I bring this up because when faced with something like this now, I feel there are a few elements that I bring in. The most important one is vulnerability and bringing in the sting and bringing in the vulnerability of I just felt really shut down. I’m feeling like my sexuality is shutting down and bringing that up as a conversation was also taking responsibility for that. That’s my shutdown. There’s a way in which things can be negotiated when someone realizes that it’s actually important. He actually said that, “I wish I knew that this was so important to you. I could work with it.”When we love each other, we’re willing to see how we can push that boundary, but we have to be willing to bring that vulnerability in a space that might be challenging and uncomfortable.

Thank you for sharing that because when you said, “I like to have sex on my period,” that’s like an edge to me because I don’t like to get messy. I don’t like being messy in that way. My current partner, he enjoys going down on me on my period, so it’s a very interesting being with the part of me that’s like, “Is this okay?” Obviously, it is okay because he’s down there, but it’s an interesting place to play. The other piece you were sharing is how we can feel like we’re not allowed to say these certain things in our relationships because we know that we would be totally rejected and totally may have wronged.

The problem is when we hide these things. Often, we’re not even hiding things based upon what’s true but based upon our projection of how we believe the person will respond. What winds up happening is we build these relationships based upon like, “I’m not allowed to say this because he won’t be okay with it,” or “I’m not allowed to say this because she won’t be okay with it.”Then we can get to this breaking point when in reality, if we were transparent and real time about the things it might be that we both have mutual desires.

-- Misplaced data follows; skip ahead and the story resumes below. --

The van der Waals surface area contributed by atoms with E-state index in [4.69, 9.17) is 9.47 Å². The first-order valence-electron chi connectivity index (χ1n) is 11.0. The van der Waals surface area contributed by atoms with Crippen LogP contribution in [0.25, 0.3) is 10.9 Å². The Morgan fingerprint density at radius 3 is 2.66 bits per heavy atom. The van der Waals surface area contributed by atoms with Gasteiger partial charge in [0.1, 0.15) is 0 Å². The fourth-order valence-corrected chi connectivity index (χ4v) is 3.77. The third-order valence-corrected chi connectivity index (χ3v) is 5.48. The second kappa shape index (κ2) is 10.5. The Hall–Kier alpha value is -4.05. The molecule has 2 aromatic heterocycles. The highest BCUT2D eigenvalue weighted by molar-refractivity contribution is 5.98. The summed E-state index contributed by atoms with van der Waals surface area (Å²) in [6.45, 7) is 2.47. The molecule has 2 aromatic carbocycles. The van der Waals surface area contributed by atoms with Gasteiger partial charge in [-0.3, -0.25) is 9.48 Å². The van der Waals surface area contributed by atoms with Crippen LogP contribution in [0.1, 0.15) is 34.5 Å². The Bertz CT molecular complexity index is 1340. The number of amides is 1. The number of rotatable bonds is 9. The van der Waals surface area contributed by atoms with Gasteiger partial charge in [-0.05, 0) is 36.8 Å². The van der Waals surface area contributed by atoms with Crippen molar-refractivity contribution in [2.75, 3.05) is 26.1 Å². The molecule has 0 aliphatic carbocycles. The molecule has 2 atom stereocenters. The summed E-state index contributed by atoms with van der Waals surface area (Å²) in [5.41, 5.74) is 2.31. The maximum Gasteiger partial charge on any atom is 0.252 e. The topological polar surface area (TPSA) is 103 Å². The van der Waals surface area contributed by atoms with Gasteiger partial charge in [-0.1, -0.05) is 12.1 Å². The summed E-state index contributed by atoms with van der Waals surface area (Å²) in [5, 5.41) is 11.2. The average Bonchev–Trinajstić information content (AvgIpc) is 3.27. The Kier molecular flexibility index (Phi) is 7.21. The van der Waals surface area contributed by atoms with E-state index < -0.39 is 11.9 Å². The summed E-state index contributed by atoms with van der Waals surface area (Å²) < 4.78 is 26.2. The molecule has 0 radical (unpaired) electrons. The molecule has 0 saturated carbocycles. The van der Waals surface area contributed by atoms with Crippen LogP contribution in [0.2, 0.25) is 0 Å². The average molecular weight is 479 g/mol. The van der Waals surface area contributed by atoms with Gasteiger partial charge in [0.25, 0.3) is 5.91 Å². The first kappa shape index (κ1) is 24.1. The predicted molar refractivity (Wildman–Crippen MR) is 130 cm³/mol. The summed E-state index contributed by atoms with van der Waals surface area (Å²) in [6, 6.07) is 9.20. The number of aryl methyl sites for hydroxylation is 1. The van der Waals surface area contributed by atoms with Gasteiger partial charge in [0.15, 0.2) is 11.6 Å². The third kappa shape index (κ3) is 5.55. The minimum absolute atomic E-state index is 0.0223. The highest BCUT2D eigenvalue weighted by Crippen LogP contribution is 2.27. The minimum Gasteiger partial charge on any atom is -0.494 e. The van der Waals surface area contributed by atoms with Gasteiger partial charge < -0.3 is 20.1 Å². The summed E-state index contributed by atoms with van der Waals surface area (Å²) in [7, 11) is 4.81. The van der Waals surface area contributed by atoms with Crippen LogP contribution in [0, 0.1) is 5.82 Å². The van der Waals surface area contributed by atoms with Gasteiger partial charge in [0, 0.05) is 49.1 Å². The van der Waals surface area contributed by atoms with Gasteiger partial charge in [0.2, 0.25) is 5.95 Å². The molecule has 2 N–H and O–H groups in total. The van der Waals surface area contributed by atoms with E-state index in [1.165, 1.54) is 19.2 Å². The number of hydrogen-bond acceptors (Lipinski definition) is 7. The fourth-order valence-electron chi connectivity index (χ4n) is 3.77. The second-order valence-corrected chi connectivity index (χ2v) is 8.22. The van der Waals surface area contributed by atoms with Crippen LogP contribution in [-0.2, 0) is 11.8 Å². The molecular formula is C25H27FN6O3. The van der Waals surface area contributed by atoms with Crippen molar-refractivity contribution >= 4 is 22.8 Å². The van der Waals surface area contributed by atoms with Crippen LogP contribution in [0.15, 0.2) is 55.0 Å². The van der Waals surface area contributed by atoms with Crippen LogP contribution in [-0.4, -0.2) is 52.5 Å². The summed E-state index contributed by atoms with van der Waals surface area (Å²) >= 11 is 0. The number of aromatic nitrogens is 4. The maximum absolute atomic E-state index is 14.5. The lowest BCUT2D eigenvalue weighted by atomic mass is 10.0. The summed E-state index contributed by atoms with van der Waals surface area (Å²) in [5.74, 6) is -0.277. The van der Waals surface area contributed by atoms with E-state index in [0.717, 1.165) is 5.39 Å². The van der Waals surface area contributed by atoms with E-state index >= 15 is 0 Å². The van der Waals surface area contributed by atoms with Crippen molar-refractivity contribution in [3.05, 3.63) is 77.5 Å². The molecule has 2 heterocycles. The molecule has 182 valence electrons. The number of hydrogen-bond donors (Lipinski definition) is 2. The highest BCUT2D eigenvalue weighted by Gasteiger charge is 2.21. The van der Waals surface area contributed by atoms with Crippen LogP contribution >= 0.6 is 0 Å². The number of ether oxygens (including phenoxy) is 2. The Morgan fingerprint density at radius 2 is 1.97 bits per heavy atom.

I believe this is one of the leading causes of infidelity and cheating. It’s having desires that we feel are wrong in some way that we don’t share. I’ve seen it in couples that I’ve worked with where there’s something that they have a desire for, that super edgy to share, because wanting and being seen in wanting is super vulnerable. It’s edgy to share and it’s easier to separate and say, “No, you’re the one I love, so I’m going to go splatter my desire all over this stranger because then I know that I’ll still be loved by you when I come home. I don’t want you to reject me. I don’t care as much about them because that’s not as close.”There’s this element that I love to bring in with couples as well. This is something that can be started very early on in the dating process as well, of naming and having approval for the desires that we have.